Some would say chair car driving isn't as stressful as dealing with a 911 emergency as a paramedic or EMT. We do get our own share of stressful situations and things that annoy us and we get antsy a little bit too, and who do we go to for support, we're the chair car guys. But we always meet up somewhere during the day or after the call and we all have Facebook, social media and if we know the person, we have their cell number and we always have some type of link to somebody in the company we can talk to.
Not being biased, I personally think that we actually have a good amount of stress as well. It all depends on the call and the type of day it is. We can be doing one to three calls a day and some times it goes up to eight calls within our shift and on top of that they ask, "You know, we're being blown up with calls coming in, is there any way you can stay and do a couple more?" Working since 5 AM, sometimes I end up staying for Paul [Prusik], because he asks once in a while. And if I'm not doing anything, some days I'll stay until 4 or 5 PM if I can. I just came off of doing two weeks doing 5 to 4. He knows I'll bend over backwards for the company and help out when it's needed. He and I are on the same page as far as covering each other's back and that's why I like having Paul as a supervisor.
Where do your runs take you on an average day?
CG: I mainly drive in and around Weymouth, Braintree and Quincy, and sometimes I go to Boston if we're dropping patients at hospitals or to go and help out. Some of the drivers are needed in the immediate area and they're in another area and the Weymouth trucks back them up. I like the fact that we get to go to these places I would never go to in my personal car. A couple of months ago, I went all the way down to Fall River and I was near Battleship Cove and I was like, "I haven't been here since I was a kid1" I also posted I went to Plymouth Rock and took selfies next to the Mayflower and I was like, "Hey! What job is like this where I can get to go to these awesome places in a day?" That's what I like, that I have a moving office and I can pretty much go to all these different places. One time I think the longest trip I took was from Lindon Ponds to Pawtucket, Rhode Island. I was bringing a patient to a hospital and it was a wait and return and I enjoyed the day because it twas a beautiful day and it was by the water and it was nice trip.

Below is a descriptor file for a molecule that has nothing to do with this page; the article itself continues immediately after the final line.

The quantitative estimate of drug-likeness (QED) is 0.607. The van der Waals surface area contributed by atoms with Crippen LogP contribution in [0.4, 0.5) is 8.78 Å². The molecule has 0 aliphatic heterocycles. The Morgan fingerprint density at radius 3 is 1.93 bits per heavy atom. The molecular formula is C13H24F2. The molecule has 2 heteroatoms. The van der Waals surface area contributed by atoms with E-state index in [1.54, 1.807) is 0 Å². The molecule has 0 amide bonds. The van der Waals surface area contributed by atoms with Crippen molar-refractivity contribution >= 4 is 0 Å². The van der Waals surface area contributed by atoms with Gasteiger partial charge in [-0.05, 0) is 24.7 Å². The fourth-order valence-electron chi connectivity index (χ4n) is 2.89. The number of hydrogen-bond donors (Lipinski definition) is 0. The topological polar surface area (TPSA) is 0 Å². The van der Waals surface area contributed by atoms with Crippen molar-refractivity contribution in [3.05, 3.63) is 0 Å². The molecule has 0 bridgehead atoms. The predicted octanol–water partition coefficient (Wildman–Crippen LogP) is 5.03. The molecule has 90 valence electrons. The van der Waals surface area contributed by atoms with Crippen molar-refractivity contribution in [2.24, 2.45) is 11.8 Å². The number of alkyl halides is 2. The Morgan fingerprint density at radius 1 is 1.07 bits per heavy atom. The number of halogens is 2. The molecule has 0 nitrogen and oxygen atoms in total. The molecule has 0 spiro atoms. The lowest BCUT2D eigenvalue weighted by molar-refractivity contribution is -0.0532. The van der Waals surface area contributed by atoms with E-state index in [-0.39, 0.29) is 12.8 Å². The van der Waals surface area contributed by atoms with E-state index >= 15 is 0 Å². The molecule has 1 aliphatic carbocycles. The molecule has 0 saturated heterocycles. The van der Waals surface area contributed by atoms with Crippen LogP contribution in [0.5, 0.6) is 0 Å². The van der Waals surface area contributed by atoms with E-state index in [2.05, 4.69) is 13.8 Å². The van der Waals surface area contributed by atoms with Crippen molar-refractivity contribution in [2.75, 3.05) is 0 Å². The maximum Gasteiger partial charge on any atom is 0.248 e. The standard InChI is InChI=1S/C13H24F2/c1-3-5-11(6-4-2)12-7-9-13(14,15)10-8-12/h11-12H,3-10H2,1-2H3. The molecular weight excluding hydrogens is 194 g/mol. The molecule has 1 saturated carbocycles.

Do you have a patient story you can share?
CG: When I first started picking up people from Lindon Ponds, there was a gentleman I picked up and his name was Mr. Murray. He was having his first dialysis in Weymouth and I picked him up for the first time and he was really nervous about it. He was with his wife and I came in and introduced myself and asked him if he needed me to grab anything to get ready to go. He asked for me to grab his cane and his leg rest for his wheelchair. His wife introduced herself to me and I said, "Hi, I'm Charlie, nice to meet you."
We got it all squared up, I got the paperwork and I had a long talk with him on the ride. I pretty much talked to him about everything and learned that he was a grandfather and had a lot of nieces and nephews that he sees on a normal basis. He also told me about his daughters who come to visit him and take him to dialysis, so I got to know that side of his life.
When we got there, we took him off and brought him into the dialysis, I escorted him with his wife and we transferred him from his wheelchair to his dialysis chair. He shook my hand and held it for a while and said, "Hey, I really appreciate your kindness and I hope to see you again soon." After that, I saw him multiple times, and every time I would see him—either transporting him and his wife or just passing through Lindon Ponds—his wife would always come up to me and say, "You are the best driver we've ever had because you were the first, and we will never forget that." Every time I would go by his room in Lindon Ponds he would always wave to me and say, "Hey, how ya doing, Charlie?" and that just made my day. This is what I wanted to do and hope to do it for a long time.
to what do you attribute your desire to help others and treat them with so much respect?
CG: I had a great upbringing. I was adopted at six years old by a great family that just loved kids in general and loved to treat everybody individually like all the same, and I use that as my backbone. So every time I go do something I always look back to them and say, "Hey, you know what? These people gave me this foundation and I want to just make them proud." My dad passed away 5, 6 years ago, he was a WWII vet. He instilled in us a lot of great values such as treat everyone the same and like you would like to be treated and I take that with me everywhere I go. The people that you surround yourself with, they have a big impact on you. and I like to surround myself with great people who have positive vibes and that's what I like to go by. I enjoy life, I love what I do, I love making people happy, and there's nothing more important than that. You just gotta be you.